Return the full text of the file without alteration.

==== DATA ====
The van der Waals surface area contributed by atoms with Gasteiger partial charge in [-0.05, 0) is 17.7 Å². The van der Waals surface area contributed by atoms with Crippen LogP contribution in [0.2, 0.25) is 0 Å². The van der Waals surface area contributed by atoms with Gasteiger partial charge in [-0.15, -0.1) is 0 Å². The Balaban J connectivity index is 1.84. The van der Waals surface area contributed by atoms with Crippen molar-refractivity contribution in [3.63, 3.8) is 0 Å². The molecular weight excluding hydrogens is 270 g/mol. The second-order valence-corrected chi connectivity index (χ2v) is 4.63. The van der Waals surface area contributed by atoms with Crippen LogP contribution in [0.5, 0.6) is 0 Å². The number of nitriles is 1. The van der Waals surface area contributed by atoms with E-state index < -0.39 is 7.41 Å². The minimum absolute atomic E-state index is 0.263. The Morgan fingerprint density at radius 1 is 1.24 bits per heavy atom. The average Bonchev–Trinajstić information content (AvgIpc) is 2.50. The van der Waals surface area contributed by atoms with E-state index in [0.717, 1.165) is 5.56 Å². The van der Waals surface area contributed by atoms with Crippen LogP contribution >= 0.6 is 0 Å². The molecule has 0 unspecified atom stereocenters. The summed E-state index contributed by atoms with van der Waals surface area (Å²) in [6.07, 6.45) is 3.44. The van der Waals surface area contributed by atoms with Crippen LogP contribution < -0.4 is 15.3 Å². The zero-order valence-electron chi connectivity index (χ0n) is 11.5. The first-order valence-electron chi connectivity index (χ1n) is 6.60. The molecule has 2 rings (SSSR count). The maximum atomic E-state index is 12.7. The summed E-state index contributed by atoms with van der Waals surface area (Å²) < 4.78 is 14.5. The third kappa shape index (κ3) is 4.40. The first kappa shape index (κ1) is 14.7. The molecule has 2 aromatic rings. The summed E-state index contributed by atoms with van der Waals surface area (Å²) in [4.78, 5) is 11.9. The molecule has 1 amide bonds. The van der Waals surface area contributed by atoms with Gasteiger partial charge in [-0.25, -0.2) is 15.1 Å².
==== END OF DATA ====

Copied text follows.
The van der Waals surface area contributed by atoms with Gasteiger partial charge in [-0.05, 0) is 17.7 Å². The van der Waals surface area contributed by atoms with Crippen LogP contribution in [0.2, 0.25) is 0 Å². The van der Waals surface area contributed by atoms with Gasteiger partial charge in [-0.15, -0.1) is 0 Å². The Balaban J connectivity index is 1.84. The van der Waals surface area contributed by atoms with Crippen molar-refractivity contribution in [3.63, 3.8) is 0 Å². The molecular weight excluding hydrogens is 270 g/mol. The second-order valence-corrected chi connectivity index (χ2v) is 4.63. The van der Waals surface area contributed by atoms with Crippen LogP contribution in [0.5, 0.6) is 0 Å². The number of nitriles is 1. The van der Waals surface area contributed by atoms with E-state index < -0.39 is 7.41 Å². The minimum absolute atomic E-state index is 0.263. The Morgan fingerprint density at radius 1 is 1.24 bits per heavy atom. The average Bonchev–Trinajstić information content (AvgIpc) is 2.50. The van der Waals surface area contributed by atoms with E-state index in [0.717, 1.165) is 5.56 Å². The van der Waals surface area contributed by atoms with Crippen LogP contribution >= 0.6 is 0 Å². The molecule has 0 unspecified atom stereocenters. The summed E-state index contributed by atoms with van der Waals surface area (Å²) in [6.07, 6.45) is 3.44. The van der Waals surface area contributed by atoms with Crippen LogP contribution < -0.4 is 15.3 Å². The zero-order valence-electron chi connectivity index (χ0n) is 11.5. The first-order valence-electron chi connectivity index (χ1n) is 6.60. The molecule has 2 rings (SSSR count). The maximum atomic E-state index is 12.7. The summed E-state index contributed by atoms with van der Waals surface area (Å²) < 4.78 is 14.5. The third kappa shape index (κ3) is 4.40. The first kappa shape index (κ1) is 14.7. The molecule has 2 aromatic rings. The summed E-state index contributed by atoms with van der Waals surface area (Å²) in [4.78, 5) is 11.9. The molecule has 1 amide bonds. The van der Waals surface area contributed by atoms with Gasteiger partial charge in [-0.25, -0.2) is 15.1 Å².